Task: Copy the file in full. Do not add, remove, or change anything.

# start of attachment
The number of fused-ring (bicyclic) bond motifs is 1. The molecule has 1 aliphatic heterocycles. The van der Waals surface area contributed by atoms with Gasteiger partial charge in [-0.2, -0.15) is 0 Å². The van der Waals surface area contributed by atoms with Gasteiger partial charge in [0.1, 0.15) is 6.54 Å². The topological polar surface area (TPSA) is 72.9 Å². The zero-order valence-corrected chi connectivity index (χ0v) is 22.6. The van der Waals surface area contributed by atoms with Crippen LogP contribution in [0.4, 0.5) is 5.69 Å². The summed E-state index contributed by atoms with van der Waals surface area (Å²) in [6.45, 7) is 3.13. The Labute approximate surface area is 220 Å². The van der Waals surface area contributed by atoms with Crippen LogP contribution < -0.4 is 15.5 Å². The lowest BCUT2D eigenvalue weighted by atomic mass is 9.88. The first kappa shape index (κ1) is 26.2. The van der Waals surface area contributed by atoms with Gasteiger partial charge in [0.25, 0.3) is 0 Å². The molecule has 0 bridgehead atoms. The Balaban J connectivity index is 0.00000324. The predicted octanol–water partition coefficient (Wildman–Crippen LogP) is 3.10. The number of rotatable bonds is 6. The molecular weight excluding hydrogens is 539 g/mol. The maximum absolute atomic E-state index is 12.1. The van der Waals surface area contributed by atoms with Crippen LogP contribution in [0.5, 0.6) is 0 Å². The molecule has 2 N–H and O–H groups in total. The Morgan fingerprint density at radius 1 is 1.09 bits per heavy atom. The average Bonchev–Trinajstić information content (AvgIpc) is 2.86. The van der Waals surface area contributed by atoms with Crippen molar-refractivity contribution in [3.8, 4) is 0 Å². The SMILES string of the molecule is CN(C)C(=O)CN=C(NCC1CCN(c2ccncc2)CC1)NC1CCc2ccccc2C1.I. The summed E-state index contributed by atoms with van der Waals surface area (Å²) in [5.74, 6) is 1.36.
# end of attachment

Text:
The number of fused-ring (bicyclic) bond motifs is 1. The molecule has 1 aliphatic heterocycles. The van der Waals surface area contributed by atoms with Gasteiger partial charge in [-0.2, -0.15) is 0 Å². The van der Waals surface area contributed by atoms with Gasteiger partial charge in [0.1, 0.15) is 6.54 Å². The topological polar surface area (TPSA) is 72.9 Å². The zero-order valence-corrected chi connectivity index (χ0v) is 22.6. The van der Waals surface area contributed by atoms with Crippen LogP contribution in [0.4, 0.5) is 5.69 Å². The summed E-state index contributed by atoms with van der Waals surface area (Å²) in [6.45, 7) is 3.13. The Labute approximate surface area is 220 Å². The van der Waals surface area contributed by atoms with Crippen LogP contribution < -0.4 is 15.5 Å². The lowest BCUT2D eigenvalue weighted by atomic mass is 9.88. The first kappa shape index (κ1) is 26.2. The van der Waals surface area contributed by atoms with Gasteiger partial charge in [0.25, 0.3) is 0 Å². The molecule has 0 bridgehead atoms. The Balaban J connectivity index is 0.00000324. The predicted octanol–water partition coefficient (Wildman–Crippen LogP) is 3.10. The number of rotatable bonds is 6. The molecular weight excluding hydrogens is 539 g/mol. The maximum absolute atomic E-state index is 12.1. The van der Waals surface area contributed by atoms with Crippen LogP contribution in [0.5, 0.6) is 0 Å². The molecule has 2 N–H and O–H groups in total. The Morgan fingerprint density at radius 1 is 1.09 bits per heavy atom. The average Bonchev–Trinajstić information content (AvgIpc) is 2.86. The van der Waals surface area contributed by atoms with Crippen molar-refractivity contribution in [3.8, 4) is 0 Å². The SMILES string of the molecule is CN(C)C(=O)CN=C(NCC1CCN(c2ccncc2)CC1)NC1CCc2ccccc2C1.I. The summed E-state index contributed by atoms with van der Waals surface area (Å²) in [5.74, 6) is 1.36.